Our hotel was on the Campuhan Ridge trail which is a path linking Ubud to the cafes, hotels, settlements, in this lovely area of rice fields north of Ubud. I spent a few hours exploring the ridge and its offshoots and enjoying the contrast; after sunrise the early morning mist slowly lifted across the fields, through the day was rush hour as adventurous tourists left busy Ubud behind and explored the small shops or enjoyed a cross-legged coconut and the view from one of the cafes. Finally in early evening as the frog chorus got into full swing, the mist returned, and bats and other nocturnal critters came out to play.
In contrast to this serene greenery is busy little Ubud. It is the spiritual centre of Bali due to its many spectacular temples which are havens of peacefulness when compared to the busy streets outside them. Ubud is on the backpacker trail so the tourists there are an interesting mix; dorm-weary but enthusiastic backpackers mix with yoga and wellbeing tourists, and those seeking out Bali’s many luxury offerings. The atmosphere is good though and there is a mix of nationalities who are all equally served by the Balinese hospitality.
The Ubud temples are amazing. We visited the Instagram friendly Puma Taman Saraswati water Temple where the path up to main temple is flanked by water lily pools and is an oasis of tranquillity. 8th Century Pura Gunung Lebah is set at the edge of the town at the side of the Campuhan river and trail in lush jungle surroundings and houses some sky searching multi-tiered Meru towers. In the Pura Dalem Ubud – the Temple of Death – we had to don saris and traditional headwear in order to enter the temple and marvel at the intricate, fabulous, yet grotesque carvings therein. Although Ubud houses some of the most famous, and certainly most visited temples on the Island, as we travelled around I realised that these were everywhere. Each village had temples of varying sizes but even the most modest were impressive enough and of course those off the beaten track were not flooded with selfie-stick waving wannabes of social media.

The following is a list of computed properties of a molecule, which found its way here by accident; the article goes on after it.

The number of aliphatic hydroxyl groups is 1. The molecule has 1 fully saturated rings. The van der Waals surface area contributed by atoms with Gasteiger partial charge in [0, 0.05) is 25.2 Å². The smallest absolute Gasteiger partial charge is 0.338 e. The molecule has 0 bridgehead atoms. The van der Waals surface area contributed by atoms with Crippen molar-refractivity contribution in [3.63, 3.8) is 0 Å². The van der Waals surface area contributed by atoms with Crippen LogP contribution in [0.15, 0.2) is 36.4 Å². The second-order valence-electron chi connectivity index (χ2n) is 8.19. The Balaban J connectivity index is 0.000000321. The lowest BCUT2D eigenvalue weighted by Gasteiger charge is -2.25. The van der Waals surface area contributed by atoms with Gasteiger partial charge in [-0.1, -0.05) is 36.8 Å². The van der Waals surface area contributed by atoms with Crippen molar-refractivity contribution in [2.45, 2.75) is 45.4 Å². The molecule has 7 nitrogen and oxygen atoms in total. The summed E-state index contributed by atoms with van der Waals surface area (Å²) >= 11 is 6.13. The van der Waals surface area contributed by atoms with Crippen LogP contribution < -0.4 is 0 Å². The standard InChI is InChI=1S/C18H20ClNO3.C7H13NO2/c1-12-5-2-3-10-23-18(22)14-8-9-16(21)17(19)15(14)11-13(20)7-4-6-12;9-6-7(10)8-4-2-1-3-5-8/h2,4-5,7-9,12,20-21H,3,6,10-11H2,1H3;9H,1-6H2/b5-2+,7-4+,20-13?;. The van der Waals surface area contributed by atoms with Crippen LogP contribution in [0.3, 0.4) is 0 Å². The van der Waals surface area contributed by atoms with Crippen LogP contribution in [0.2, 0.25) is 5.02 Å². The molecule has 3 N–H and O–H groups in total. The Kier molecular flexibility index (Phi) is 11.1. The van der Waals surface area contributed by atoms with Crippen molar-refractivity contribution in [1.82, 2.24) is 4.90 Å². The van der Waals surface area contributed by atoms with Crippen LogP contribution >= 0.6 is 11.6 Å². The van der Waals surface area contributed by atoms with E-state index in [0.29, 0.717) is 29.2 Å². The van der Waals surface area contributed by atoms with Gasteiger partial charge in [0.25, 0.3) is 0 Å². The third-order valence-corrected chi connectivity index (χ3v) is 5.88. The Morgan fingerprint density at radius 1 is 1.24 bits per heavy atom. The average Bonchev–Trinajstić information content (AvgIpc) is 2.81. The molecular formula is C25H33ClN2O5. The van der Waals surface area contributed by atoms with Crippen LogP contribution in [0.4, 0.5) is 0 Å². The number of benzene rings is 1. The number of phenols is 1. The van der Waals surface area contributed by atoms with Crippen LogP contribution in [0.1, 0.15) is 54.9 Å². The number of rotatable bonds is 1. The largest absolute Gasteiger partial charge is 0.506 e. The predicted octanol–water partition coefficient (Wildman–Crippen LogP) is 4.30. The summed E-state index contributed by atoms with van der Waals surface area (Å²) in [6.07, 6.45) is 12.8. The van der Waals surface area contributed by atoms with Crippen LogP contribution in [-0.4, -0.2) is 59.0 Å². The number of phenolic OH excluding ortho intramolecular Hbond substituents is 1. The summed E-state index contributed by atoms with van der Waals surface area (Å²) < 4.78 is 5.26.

Away from temples there was more to see in Ubud. There is the secret market which is not really such a secret but where you can find some of Bali’s exotic and unusual food produce on sale as well as an abundance of stalls selling tourist wares. There are some interesting things here, an unusual proliferation of hand-carved phallic gifts caught the eye; large, wooden, colourful ones, some that could be described as a travel-sized, and some with a bottle opener attachment. The ideal gift for the people feeding the cat at home maybe? Maybe not but I had read somewhere that these are supposed to be Balinese symbols of good luck and fertility so maybe we should have picked some up.
The Art Museum Puri Lukisan was interesting enough for a half hour or so of ambling about taking in some interesting and contrasting examples of Balinese art. However, our favourite non-temple stop on our tour of Ubud was the Sacred Monkey Forest. At the end of restaurant and shop-lined Monkey Forest road is, well, a forest full of monkeys. There are around 700 monkeys in this conservation centre. Some are cute, especially the babies clinging to their mothers, others were more brazen, especially the adolescents. If there is one lesson that I learned from my time in the Monkey Forest is that under no circumstances turn you back on a macaque, especially if you have a bright red backpack with lots of pockets, zips, and other food holding, primate enticing bag parts.